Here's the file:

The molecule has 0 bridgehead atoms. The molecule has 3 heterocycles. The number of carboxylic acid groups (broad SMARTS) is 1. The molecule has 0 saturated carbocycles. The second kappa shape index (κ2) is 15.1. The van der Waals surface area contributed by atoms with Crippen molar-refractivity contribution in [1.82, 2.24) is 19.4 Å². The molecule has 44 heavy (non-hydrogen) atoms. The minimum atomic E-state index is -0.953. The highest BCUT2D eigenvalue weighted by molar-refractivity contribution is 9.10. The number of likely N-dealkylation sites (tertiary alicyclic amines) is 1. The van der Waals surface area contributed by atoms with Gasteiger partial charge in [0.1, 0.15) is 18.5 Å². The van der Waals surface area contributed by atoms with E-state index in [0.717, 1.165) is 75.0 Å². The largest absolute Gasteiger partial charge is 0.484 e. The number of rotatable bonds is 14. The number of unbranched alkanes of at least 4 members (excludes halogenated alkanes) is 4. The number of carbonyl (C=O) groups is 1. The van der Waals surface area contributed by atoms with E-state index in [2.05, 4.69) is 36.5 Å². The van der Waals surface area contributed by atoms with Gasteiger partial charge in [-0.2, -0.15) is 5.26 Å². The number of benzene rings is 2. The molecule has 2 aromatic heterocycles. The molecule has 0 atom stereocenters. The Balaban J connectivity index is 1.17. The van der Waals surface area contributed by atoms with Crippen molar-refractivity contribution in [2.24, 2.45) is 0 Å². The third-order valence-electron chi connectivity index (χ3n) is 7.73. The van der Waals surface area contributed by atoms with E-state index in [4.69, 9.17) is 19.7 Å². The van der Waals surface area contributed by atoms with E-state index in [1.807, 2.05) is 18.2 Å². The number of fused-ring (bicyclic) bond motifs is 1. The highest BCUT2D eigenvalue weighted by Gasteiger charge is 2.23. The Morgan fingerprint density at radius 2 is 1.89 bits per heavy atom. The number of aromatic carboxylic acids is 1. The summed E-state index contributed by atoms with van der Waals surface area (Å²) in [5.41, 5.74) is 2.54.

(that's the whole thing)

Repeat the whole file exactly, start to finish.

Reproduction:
The molecule has 0 bridgehead atoms. The molecule has 3 heterocycles. The number of carboxylic acid groups (broad SMARTS) is 1. The molecule has 0 saturated carbocycles. The second kappa shape index (κ2) is 15.1. The van der Waals surface area contributed by atoms with Crippen molar-refractivity contribution in [1.82, 2.24) is 19.4 Å². The molecule has 44 heavy (non-hydrogen) atoms. The minimum atomic E-state index is -0.953. The highest BCUT2D eigenvalue weighted by molar-refractivity contribution is 9.10. The number of likely N-dealkylation sites (tertiary alicyclic amines) is 1. The van der Waals surface area contributed by atoms with Gasteiger partial charge in [0.1, 0.15) is 18.5 Å². The van der Waals surface area contributed by atoms with E-state index in [0.717, 1.165) is 75.0 Å². The largest absolute Gasteiger partial charge is 0.484 e. The number of rotatable bonds is 14. The number of unbranched alkanes of at least 4 members (excludes halogenated alkanes) is 4. The number of carbonyl (C=O) groups is 1. The van der Waals surface area contributed by atoms with E-state index in [2.05, 4.69) is 36.5 Å². The van der Waals surface area contributed by atoms with Gasteiger partial charge in [-0.2, -0.15) is 5.26 Å². The number of benzene rings is 2. The molecule has 2 aromatic heterocycles. The molecule has 0 atom stereocenters. The Balaban J connectivity index is 1.17. The van der Waals surface area contributed by atoms with Crippen molar-refractivity contribution in [2.24, 2.45) is 0 Å². The third-order valence-electron chi connectivity index (χ3n) is 7.73. The van der Waals surface area contributed by atoms with E-state index in [4.69, 9.17) is 19.7 Å². The van der Waals surface area contributed by atoms with E-state index in [1.807, 2.05) is 18.2 Å². The number of fused-ring (bicyclic) bond motifs is 1. The highest BCUT2D eigenvalue weighted by Gasteiger charge is 2.23. The Morgan fingerprint density at radius 2 is 1.89 bits per heavy atom. The number of aromatic carboxylic acids is 1. The summed E-state index contributed by atoms with van der Waals surface area (Å²) in [5.41, 5.74) is 2.54.